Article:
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Is there a way to validate a pdf file?

P: n/a
I want to give my customers a way to upload pdf's onto their sites. Is
there any script that can be used to distinguish between a true pdf
file and a malicious file with a ".pdf" extension?
Sep 10 '08 #1
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16 Replies


P: n/a
*** firewoodtim escribió/wrote (Wed, 10 Sep 2008 16:53:51 -0400):
I want to give my customers a way to upload pdf's onto their sites. Is
there any script that can be used to distinguish between a true pdf
file and a malicious file with a ".pdf" extension?
On every upload it's always a good idea to do some server-side MIME type
guessing. In PHP you have a deprecated builtin function:

http://es2.php.net/manual/en/functio...ntent-type.php

.... and a PECL extension (see link in the above page)

If it's a Unix host, you can probably use the excellent "file" program:

$ file -bi README
text/plain; charset=utf-8

It's easy to execute it from PHP.
Fighting malicious uploads is another field of knowledge.
--
-- http://alvaro.es - Álvaro G. Vicario - Burgos, Spain
-- Mi sitio sobre programación web: http://bits.demogracia.com
-- Mi web de humor en cubitos: http://www.demogracia.com
--
Sep 10 '08 #2

P: n/a
On Sep 10, 4:53*pm, firewoodtim <firewood...@cavtel.netwrote:
I want to give my customers a way to upload pdf's onto their sites. Is
there any script that can be used to distinguish between a true pdf
file and a malicious file with a ".pdf" extension? * *
You can check the first 5 characters of the file, they contain %PDF-
if it is a real pdf. The next 4 contain the version (ie 1.2 )

Bill H
Sep 10 '08 #3

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On Wed, 10 Sep 2008 14:17:15 -0700 (PDT), Bill H <bi**@ts1000.us>
wrote:
>On Sep 10, 4:53*pm, firewoodtim <firewood...@cavtel.netwrote:
>I want to give my customers a way to upload pdf's onto their sites. Is
there any script that can be used to distinguish between a true pdf
file and a malicious file with a ".pdf" extension? * *

You can check the first 5 characters of the file, they contain %PDF-
if it is a real pdf. The next 4 contain the version (ie 1.2 )

Bill H
This probably brands me as a newbie, but is it possible to create an
executable file with the first five "characters" = %PDF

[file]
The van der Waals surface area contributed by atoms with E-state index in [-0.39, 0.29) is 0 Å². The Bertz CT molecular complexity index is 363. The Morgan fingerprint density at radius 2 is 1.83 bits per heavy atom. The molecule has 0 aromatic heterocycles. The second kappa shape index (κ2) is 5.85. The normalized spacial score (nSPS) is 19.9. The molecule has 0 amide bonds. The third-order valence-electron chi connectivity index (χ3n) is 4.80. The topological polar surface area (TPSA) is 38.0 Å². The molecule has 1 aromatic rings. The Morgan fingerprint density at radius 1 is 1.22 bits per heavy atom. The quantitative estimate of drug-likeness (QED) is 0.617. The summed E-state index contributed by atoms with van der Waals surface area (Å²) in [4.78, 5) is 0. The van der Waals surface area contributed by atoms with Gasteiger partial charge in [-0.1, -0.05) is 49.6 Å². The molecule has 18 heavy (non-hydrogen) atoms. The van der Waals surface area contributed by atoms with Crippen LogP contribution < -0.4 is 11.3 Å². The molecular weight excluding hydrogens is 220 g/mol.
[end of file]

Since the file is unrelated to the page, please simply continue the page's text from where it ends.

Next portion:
Sep 10 '08 #4

P: n/a
On Wed, 10 Sep 2008 17:22:24 -0400, firewoodtim
<fi*********@cavtel.netwrote:
>On Wed, 10 Sep 2008 14:17:15 -0700 (PDT), Bill H <bi**@ts1000.us>
wrote:
>>On Sep 10, 4:53*pm, firewoodtim <firewood...@cavtel.netwrote:
>>I want to give my customers a way to upload pdf's onto their sites. Is
there any script that can be used to distinguish between a true pdf
file and a malicious file with a ".pdf" extension? * *

You can check the first 5 characters of the file, they contain %PDF-
if it is a real pdf. The next 4 contain the version (ie 1.2 )

Bill H

This probably brands me as a newbie, but is it possible to create an
executable file with the first five "characters" = %PDF
OOPS, I meant %PDF-
Sep 10 '08 #5

P: n/a
Bill H wrote:
On Sep 10, 4:53 pm, firewoodtim <firewood...@cavtel.netwrote:
>I want to give my customers a way to upload pdf's onto their sites. Is
there any script that can be used to distinguish between a true pdf
file and a malicious file with a ".pdf" extension?

You can check the first 5 characters of the file, they contain %PDF-
if it is a real pdf. The next 4 contain the version (ie 1.2 )

Bill H
Unless someone faked the first 5 characters...

--
==================
Remove the "x" from my email address
Jerry Stuckle
JDS Computer Training Corp.
js*******@attglobal.net
==================

Sep 10 '08 #6

P: n/a
firewoodtim wrote:
On Wed, 10 Sep 2008 17:22:24 -0400, firewoodtim
<fi*********@cavtel.netwrote:
>On Wed, 10 Sep 2008 14:17:15 -0700 (PDT), Bill H <bi**@ts1000.us>
wrote:
>>On Sep 10, 4:53 pm, firewoodtim <firewood...@cavtel.netwrote:
I want to give my customers a way to upload pdf's onto their sites. Is
there any script that can be used to distinguish between a true pdf
file and a malicious file with a ".pdf" extension?
You can check the first 5 characters of the file, they contain %PDF-
if it is a real pdf. The next 4 contain the version (ie 1.2 )

Bill H
This probably brands me as a newbie, but is it possible to create an
executable file with the first five "characters" = %PDF

OOPS, I meant %PDF-
Not in PHP or Perl, anyway. But not knowing which languages are
available on your server makes it difficult to tell.

--
==================
Remove the "x" from my email address